'In Gulf, C. & S. F. R. Co. v. Hefley, supra, the plaintiff sued to recover damages for the refusal by the carrier to deliver goods consigned to him, after tender of payment of the stipulated charges named in the bill of lading. The goods, a lot of furniture, had been received by the carrier at St. Louis, Missouri, for transportation to Cameron, Texas, at a stipulated rate, specified in the bill of lading, of 69 cents per 100 pounds, the charges amounting to $82.80, whereas the published schedule rate in force at the time was 84 cents, and the charges should have been $100.80; and the plaintiff, as in this case, was ignorant of the fact that the rate obtained was less than the schedule rate. It was held, in an opinion by Brewer, J., that the plaintiff was not entitled to recover. It is true that the only question discussed in the opinion was whether or not the interstate act superseded the Texas statute, which prohibited a common carrier from charging or collecting from the owner or consignee of freight a greater sum than that specified in the bill of lading, and this question was decided in the affirmative. . . . But this was not the only effect of the decision, and it is by its effect on the rights of the parties to such a contract, by whatever process of reasoning the decision may be reached, that the state courts are bound. The clear effect of the decision was to declare that one who has obtained from a common carrier transportation of goods from one state to another at a rate, specified in the bill of lading, less than the published schedule rates filed with and approved by the Interstate Commerce Commission, and in force at the time, whether or not he knew that the rate obtained was less than the schedule rate, is not entitled to recover the goods, or damages for their detention, upon the tender of payment of the amount of charges named in the bill of lading, or of any sum less than the schedule charges; in other words, that, whatever may be the rate agreed upon, the carrier's lien on the goods is, by force of the act of Congress, for the amount fixed by the published schedule of rates and charges, and this lien can be discharged, and the consignee can become entitled to the goods, only by the payment, or tender of payment, of such amount. Such is now the supreme law, and by it this and the courts of all other states are bound.'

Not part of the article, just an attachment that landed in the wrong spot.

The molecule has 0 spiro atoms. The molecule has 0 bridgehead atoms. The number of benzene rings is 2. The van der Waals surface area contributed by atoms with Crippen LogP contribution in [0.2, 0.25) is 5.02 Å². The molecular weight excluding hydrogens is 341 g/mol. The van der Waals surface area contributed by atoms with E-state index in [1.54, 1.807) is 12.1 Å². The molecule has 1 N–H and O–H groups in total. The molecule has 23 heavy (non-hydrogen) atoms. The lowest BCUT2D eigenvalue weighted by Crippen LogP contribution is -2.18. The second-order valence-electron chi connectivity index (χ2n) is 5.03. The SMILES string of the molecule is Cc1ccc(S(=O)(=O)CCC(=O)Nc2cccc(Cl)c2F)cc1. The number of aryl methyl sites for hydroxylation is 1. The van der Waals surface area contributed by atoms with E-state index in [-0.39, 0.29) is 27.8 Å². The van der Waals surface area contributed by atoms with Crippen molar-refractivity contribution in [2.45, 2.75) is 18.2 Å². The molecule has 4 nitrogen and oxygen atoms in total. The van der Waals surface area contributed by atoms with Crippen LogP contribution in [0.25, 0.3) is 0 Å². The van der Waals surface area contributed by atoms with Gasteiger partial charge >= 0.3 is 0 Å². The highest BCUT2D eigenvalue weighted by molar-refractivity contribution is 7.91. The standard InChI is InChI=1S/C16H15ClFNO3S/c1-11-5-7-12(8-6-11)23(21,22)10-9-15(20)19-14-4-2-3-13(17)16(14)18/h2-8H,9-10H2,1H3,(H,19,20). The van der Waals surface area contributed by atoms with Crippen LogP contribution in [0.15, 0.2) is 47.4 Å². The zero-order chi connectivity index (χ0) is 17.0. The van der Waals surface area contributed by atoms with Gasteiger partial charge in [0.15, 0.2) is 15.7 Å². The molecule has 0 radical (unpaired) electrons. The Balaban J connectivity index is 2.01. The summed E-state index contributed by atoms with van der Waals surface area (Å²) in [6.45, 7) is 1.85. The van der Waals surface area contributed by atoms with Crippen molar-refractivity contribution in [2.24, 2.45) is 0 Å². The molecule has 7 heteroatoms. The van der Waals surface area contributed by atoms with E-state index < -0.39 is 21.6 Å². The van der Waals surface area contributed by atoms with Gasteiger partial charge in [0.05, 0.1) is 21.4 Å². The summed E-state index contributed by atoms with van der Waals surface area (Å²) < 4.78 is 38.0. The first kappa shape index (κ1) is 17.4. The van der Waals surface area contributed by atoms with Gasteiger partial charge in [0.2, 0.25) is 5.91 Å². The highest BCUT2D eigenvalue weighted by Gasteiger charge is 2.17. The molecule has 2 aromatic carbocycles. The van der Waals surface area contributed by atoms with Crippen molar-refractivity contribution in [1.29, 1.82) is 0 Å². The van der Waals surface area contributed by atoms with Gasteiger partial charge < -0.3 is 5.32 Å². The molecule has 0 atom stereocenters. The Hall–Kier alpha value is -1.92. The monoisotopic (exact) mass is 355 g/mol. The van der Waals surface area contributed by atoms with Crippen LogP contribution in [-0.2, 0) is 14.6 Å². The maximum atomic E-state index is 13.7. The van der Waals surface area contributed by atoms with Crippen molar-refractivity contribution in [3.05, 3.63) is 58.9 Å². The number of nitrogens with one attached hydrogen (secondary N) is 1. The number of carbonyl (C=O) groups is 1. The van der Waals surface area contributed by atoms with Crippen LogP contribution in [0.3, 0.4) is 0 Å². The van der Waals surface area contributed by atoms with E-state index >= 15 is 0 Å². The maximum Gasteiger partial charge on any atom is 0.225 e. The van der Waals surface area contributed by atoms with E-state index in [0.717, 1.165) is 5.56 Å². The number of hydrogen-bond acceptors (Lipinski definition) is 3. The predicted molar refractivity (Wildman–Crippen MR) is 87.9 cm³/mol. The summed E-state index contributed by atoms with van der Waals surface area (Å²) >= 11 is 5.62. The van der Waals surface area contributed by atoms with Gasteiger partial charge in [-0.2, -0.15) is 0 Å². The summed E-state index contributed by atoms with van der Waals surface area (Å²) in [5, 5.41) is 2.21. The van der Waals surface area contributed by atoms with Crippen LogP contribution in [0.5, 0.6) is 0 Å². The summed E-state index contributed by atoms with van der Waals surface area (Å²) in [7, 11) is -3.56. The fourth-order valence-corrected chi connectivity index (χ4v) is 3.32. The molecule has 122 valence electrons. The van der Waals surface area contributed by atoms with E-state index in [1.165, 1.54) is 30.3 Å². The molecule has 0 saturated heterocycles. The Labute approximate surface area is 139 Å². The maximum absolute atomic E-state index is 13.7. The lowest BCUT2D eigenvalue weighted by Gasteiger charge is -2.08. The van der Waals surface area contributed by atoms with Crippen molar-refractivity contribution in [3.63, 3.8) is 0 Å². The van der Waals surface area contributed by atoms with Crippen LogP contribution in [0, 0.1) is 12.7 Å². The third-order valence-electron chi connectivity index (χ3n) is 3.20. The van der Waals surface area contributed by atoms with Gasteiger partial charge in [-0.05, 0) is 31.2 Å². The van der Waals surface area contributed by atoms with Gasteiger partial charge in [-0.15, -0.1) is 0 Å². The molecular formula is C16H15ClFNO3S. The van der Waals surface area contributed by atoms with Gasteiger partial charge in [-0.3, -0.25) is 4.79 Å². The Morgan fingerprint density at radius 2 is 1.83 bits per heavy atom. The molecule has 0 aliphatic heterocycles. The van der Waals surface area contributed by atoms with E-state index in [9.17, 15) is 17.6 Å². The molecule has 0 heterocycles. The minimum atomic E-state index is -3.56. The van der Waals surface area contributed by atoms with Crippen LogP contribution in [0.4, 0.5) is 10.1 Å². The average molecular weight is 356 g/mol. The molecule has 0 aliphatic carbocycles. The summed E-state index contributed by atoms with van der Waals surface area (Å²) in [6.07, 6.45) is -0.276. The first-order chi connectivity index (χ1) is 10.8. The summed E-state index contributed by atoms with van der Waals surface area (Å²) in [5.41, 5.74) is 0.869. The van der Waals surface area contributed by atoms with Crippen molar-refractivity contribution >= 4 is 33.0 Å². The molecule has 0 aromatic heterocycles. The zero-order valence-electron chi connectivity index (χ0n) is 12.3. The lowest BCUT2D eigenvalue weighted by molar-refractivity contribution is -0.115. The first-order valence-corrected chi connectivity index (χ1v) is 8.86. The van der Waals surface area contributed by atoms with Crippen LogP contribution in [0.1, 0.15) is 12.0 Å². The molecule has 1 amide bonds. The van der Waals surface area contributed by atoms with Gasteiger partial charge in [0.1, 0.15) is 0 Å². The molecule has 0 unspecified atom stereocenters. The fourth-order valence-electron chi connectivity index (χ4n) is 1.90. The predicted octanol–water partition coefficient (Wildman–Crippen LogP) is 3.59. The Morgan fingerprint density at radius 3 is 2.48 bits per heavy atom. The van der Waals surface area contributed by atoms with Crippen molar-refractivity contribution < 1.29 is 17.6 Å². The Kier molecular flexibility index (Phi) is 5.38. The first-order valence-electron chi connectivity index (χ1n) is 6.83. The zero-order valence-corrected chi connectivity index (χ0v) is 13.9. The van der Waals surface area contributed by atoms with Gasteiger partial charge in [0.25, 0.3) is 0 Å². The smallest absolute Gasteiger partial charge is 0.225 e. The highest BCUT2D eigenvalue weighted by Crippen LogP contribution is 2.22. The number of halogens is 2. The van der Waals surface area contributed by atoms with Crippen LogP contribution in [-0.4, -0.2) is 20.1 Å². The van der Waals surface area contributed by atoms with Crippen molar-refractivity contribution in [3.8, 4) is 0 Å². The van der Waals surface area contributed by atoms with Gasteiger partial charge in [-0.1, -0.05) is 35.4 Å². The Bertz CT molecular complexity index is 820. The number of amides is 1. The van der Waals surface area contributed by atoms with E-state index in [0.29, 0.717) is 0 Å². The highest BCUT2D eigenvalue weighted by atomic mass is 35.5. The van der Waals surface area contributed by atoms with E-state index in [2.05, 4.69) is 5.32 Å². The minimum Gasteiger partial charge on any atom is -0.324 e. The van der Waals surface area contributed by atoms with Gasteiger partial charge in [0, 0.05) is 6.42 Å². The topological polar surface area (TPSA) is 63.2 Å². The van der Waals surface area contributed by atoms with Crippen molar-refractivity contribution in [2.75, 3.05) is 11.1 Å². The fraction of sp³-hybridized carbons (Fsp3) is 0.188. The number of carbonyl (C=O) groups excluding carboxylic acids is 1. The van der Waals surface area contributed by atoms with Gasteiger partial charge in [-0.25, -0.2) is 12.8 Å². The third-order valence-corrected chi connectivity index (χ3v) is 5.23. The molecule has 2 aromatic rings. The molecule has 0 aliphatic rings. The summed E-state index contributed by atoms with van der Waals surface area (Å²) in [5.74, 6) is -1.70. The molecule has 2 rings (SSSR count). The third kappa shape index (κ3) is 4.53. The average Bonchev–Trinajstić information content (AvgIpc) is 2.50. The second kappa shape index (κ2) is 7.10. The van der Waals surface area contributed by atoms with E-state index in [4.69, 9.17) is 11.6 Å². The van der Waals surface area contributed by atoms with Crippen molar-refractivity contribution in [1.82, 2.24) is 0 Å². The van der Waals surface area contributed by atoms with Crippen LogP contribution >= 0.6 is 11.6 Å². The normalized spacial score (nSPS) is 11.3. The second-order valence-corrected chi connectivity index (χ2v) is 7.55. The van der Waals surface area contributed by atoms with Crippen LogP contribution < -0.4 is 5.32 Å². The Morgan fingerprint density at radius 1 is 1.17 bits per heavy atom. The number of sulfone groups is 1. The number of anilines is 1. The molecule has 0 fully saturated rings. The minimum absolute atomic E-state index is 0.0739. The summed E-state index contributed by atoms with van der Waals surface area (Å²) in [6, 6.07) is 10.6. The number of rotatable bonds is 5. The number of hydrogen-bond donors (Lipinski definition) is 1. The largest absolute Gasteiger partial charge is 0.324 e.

The judgment of the Court of Civil Appeals for the Second Supreme Judicial District of Texas is reversed and the case remanded to that court for further proceedings not inconsistent with this opinion.